Oilseed and grain processor Bunge has completed a brace of acquisitions in the sweeteners sector.
New York-based Bunge, which also supplies fertilisers, bought sweetener manufacturer Corn Products in a June deal worth $4.4 billion.
Corn Products, headquartered in Westchester, Illinois, supplies dextrose, starch, high fructose corn syrup and glucose.
Bunge said the deal would enhance and broaden its product portfolio and customer base at a time when the global market for starches and sweeteners is rising at 5% year on year. It would also result in a stronger presence in "attractive" countries, such as the US, Brazil and Argentina and an opportunity to make big cost savings through synergies.
"Combining with Corn Products provides a unique opportunity for Bunge to establish an integrated, global presence in the corn value chain, which is highly complementary to our existing operations," said Alberto Weisser, Bunge's chairman and chief executive officer. "Corn Products is the leading pure-play franchise in corn refining and will add higher-margin starch and sweetener products to Bunge's product portfolio, expand our operations in important growth markets, and diversify our revenue stream with a solid cash flow business."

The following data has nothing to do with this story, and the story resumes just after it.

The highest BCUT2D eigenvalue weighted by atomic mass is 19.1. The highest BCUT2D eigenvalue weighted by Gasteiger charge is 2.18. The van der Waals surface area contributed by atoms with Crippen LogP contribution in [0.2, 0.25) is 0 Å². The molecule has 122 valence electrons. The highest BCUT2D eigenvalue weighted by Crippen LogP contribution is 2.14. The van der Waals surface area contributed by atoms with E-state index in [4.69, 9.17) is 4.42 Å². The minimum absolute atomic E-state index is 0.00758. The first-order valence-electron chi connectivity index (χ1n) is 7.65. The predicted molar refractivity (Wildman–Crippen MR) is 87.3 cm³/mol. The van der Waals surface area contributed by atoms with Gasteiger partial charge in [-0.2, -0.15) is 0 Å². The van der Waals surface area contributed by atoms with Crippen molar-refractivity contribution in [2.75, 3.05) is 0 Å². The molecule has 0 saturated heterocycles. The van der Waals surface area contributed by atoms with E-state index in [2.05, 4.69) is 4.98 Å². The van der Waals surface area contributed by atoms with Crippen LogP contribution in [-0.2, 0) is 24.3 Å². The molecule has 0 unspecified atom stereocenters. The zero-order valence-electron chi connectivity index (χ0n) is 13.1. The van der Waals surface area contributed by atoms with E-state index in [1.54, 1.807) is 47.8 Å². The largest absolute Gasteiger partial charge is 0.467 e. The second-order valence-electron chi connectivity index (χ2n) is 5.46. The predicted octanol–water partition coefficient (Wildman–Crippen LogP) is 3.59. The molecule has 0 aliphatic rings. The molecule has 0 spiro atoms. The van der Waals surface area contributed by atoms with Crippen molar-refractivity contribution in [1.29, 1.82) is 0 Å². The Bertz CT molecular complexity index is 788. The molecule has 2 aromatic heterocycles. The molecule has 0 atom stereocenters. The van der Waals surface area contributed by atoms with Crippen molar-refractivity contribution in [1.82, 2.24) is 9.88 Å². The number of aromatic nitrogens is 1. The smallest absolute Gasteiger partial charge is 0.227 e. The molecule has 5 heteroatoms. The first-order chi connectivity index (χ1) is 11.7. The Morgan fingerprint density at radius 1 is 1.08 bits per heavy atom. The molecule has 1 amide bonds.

Sam Scott, chairman, president and chief executive officer of Corn Products International, said: "I am excited by this combination. Our stockholders will have an ongoing equity interest in a combined company that is well-positioned to serve customers around the world with a broad product portfolio, integrated distribution network and innovative products."
Last week, Bunge revealed it had also acquired the international sugar trading business of UK-based Tate & Lyle, a rival to Corn Products.
Bunge said the deal would allow it to "create and stronger network for sugar orientation in Brazil, Thailand and other geographies."
"Bunge's strategy is to expand into complementary value chains, and sugar is an essential one," said Archie Gwathmey, co-CEO, Bunge Global Agribusiness. "In the past two years we have established a sugar marketing and trading operation and purchased a sugarcane mill in Brazil. Strengthening our global team is a natural next step."
Iain Ferguson, chief executive of Tate & Lyle, said: "The recent sale of our sugar businesses in the Americas, and the restrictions on exports from our EU cane sugar refineries, which were implemented as part of the EU sugar regime reforms, have reduced the value of international sugar trading to Tate & Lyle."